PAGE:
HPV. Infection with the sexually transmitted human papillomavirus has been linked to oral cancers.

Age. Oral cancers most often occur in people over the age of 40.

Sun Exposure. Cancer of the lip can be caused by sun exposure.

Diet. A diet low in fruits and vegetables may play a role in oral cancer development.


If you have any of these symptoms for more than two weeks, see a dentist or a doctor.

  • A sore, irritation, lump or thick patch in your mouth, lip, or throat
  • A white or red patch in your mouth
  • A feeling that something is caught in your throat
  • Difficulty chewing or swallowing
  • Difficulty moving your jaw or tongue
  • Swelling in your jaw
  • Numbness in your tongue or other areas of your mouth
  • Pain in one ear without hearing loss


Because oral cancer can spread quickly, early detection is important. The exam is painless and takes only a few minutes. During the exam, your dentist or dental hygienist will check your face, neck, lips, and entire mouth for possible signs of cancer.


When oral cancer is detected early, it is treated with surgery or radiation therapy. Oral cancer that is further along when it is diagnosed may use a combination of treatments.Your doctor may refer you to a specialist.Other health care professionals who may be part of a treatment team include dentists, plastic surgeons, reconstructive surgeons, speech pathologists, oncology nurses, registered dietitians, and mental health counselors.



Know everything about your toothbrush


Q- Why do we need toothbrush for brushing our teeth?

The toothbrush is an oral hygiene instrument used to clean the teeth, gums, and tongue and helps in effective plaque removal.. It consists of a head of tightly clustered bristles mounted on a handle which facilitates the cleaning of hard to reach areas of the mouth. Toothbrushes are available with different bristle textures, sizes, and forms.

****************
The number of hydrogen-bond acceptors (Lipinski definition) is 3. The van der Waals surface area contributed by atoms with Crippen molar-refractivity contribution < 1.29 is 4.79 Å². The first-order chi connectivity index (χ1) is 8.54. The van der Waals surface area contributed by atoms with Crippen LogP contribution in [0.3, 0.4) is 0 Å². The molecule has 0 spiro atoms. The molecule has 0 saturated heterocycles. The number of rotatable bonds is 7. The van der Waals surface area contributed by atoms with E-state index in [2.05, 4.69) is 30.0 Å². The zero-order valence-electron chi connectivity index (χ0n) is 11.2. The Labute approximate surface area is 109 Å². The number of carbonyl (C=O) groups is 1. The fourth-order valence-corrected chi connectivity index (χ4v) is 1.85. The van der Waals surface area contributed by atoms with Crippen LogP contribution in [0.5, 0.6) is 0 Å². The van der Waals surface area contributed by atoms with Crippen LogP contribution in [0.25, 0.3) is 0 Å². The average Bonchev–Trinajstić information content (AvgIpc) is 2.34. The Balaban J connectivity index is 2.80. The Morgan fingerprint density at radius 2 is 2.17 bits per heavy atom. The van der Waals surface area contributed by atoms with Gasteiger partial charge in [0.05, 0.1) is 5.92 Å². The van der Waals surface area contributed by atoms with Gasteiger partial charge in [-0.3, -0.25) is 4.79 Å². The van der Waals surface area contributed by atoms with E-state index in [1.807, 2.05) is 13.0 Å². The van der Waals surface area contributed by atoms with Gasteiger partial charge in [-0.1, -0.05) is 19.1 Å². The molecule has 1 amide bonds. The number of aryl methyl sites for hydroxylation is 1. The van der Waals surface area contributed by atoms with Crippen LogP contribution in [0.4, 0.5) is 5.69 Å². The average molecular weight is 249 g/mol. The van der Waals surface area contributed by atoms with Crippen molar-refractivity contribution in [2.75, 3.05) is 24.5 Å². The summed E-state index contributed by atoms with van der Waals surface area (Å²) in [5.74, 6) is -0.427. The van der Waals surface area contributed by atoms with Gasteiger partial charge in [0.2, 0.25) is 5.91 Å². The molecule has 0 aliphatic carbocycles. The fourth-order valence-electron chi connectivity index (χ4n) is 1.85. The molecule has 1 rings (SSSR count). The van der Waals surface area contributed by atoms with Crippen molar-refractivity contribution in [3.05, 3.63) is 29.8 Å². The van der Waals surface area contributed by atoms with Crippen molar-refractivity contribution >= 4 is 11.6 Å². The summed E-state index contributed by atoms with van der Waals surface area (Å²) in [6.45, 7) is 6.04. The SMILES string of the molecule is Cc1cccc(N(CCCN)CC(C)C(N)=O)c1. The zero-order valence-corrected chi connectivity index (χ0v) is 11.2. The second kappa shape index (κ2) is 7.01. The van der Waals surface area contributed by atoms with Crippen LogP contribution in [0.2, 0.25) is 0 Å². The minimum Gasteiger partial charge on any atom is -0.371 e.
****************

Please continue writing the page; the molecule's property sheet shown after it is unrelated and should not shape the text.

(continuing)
Q-How many times we need to brush our teeth?

It is generally recommended to brush after every meal. But Twice daily is must.

Q- How to choose a toothbrush?

The size of a toothbrush is important because if the head of the toothbrush is much bigger, then, this might not be able to get into the narrow spaces such as areas in the back of the mouth. A hard toothbrush can seriously damage the teeth and this may even cause the gum line to recede. So a soft toothbrush should be used for efficient cleaning as well as gum health.

Q- Which is better- electrical or manual toothbrush?

Manual toothbrushes and Electric toothbrushes can brush the teeth thoroughly clean if you use them in the proper way.

Both manual and electric toothbrushes come in many shapes and sizes and are typically made of plastic moulded handles and nylon bristles. The most recent toothbrush models include handles that are straight, angled, curved, and contoured with grips and soft rubber areas to make them easier to hold and use. Some people choose an electric toothbrush over a manual toothbrush particularly those who have issues with their shoulders and hands or are suffering from other motor functions.

Q-How to clean the toothbrush?

Thoroughly rinse toothbrushes with tap water after brushing to remove any remaining toothpaste and debris. Store the brush in an upright position if possible and allow the toothbrush to air-dry until used again. If more than one brush is stored in the same holder or area, keep the brushes separated to prevent cross-contamination.

Soaking toothbrushes in an antibacterial mouth rinse after use decrease the level of bacteria that grow on toothbrushes.

Q-Where we Should keep the toothbrush?

Do not routinely cover toothbrushes or store them in closed containers. A moist environment such as a closed container is more conducive to the growth of microorganisms than the open air.

Q-When should we discard our toothbrush?